In this self-published little book, Porn and You, author John Wong goes into a helpful discussion of pornography. He divides his discussion into two parts. The first part deals with what porn is and its harmful effect on you, your relationships to your children, spouse, and, just as importantly, your attitude towards women in general. Part Two takes one through the evaluation of whether you have an addiction to porn. Then Mr. Wong goes into a discussion of how to break free from this addiction. Lastly he concludes with a brief listing of on-line resources that one might find useful.
He encourages “meaningful engagement with our children on topics of human sexuality.”
In Part One Mr. Wong goes into a detailed discussion of “how porn harms” you in a variety of ways (psychologically, physically [Did you know that you can ‘break’ your penis?], and relationally). He also delves into the sordid and harmful issue of child porn, sexting and non-mainstream sexual behavior. He includes a plea to protect children by parents monitoring their child’s internet use. He encourages “meaningful engagement with our children on topics of human sexuality.” (p. 41)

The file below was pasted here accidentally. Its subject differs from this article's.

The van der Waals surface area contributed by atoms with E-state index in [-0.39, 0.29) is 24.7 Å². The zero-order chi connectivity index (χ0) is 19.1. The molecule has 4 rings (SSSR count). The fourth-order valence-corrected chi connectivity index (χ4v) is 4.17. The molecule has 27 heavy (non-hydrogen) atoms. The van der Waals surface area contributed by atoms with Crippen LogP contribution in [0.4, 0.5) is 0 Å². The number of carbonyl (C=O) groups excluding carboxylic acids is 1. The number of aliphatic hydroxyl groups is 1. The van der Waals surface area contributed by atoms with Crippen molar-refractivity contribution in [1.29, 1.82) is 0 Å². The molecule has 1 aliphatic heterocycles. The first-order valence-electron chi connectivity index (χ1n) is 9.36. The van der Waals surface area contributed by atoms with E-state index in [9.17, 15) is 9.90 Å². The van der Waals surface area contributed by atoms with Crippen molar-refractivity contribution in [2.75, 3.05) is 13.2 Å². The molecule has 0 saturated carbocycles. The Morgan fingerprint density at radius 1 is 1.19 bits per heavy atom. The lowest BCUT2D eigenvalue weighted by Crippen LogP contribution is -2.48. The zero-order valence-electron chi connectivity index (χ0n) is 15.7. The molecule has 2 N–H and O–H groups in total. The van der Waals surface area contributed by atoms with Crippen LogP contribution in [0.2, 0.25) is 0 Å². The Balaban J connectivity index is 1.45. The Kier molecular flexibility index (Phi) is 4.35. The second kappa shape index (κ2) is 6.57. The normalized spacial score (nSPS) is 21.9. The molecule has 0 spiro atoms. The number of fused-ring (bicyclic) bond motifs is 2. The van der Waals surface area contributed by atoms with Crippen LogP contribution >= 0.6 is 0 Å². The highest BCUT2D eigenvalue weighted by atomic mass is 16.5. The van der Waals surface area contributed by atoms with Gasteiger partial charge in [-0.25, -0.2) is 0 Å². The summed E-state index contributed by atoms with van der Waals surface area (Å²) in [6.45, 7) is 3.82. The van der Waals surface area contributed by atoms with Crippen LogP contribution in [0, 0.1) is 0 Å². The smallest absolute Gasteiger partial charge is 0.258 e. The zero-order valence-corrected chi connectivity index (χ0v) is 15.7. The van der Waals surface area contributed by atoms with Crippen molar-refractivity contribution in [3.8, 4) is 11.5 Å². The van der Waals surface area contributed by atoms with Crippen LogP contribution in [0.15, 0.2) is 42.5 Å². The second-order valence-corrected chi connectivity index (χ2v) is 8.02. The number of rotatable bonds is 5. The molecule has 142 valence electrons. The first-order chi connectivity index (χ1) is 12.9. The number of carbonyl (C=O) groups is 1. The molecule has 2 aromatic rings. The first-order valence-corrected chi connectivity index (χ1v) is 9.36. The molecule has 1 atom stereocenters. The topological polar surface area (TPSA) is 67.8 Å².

Mr. Wong also deals with the harm it does to the performers of porn — a topic I have seldom heard discussed. The author quotes a number of “performers” and brings to life the very real harm that was done to them, both male and female.
In Part Two, “How to go porn free”, Mr. Wong spells out how to tell if you have an addiction to porn and if you do, he gives a number of helpful directions to free oneself from this addiction.
Throughout this little book Mr. Wong provides footnotes that are informative and enhances the point he is trying to make. For instance on page 47, he gives a footnote that identifies a book written by a former porn star, Jenna Jameson, and from which he pulls a lengthy quote. In addition the numerous quotes from a variety of people bring the harm of porn to life.
One thing lacking (from a Christian perspective) is the absence of Scriptural references. But then again, Mr. Wong, makes no specific references to God’s morality as a reason to seek release from porn’s addiction. He argues instead from the perspective of the psychological and physical harm that is done. All in all anyone will find this book informative and helpful.
Reviewer: Rev. John F. Boehringer
Review Date: February 2015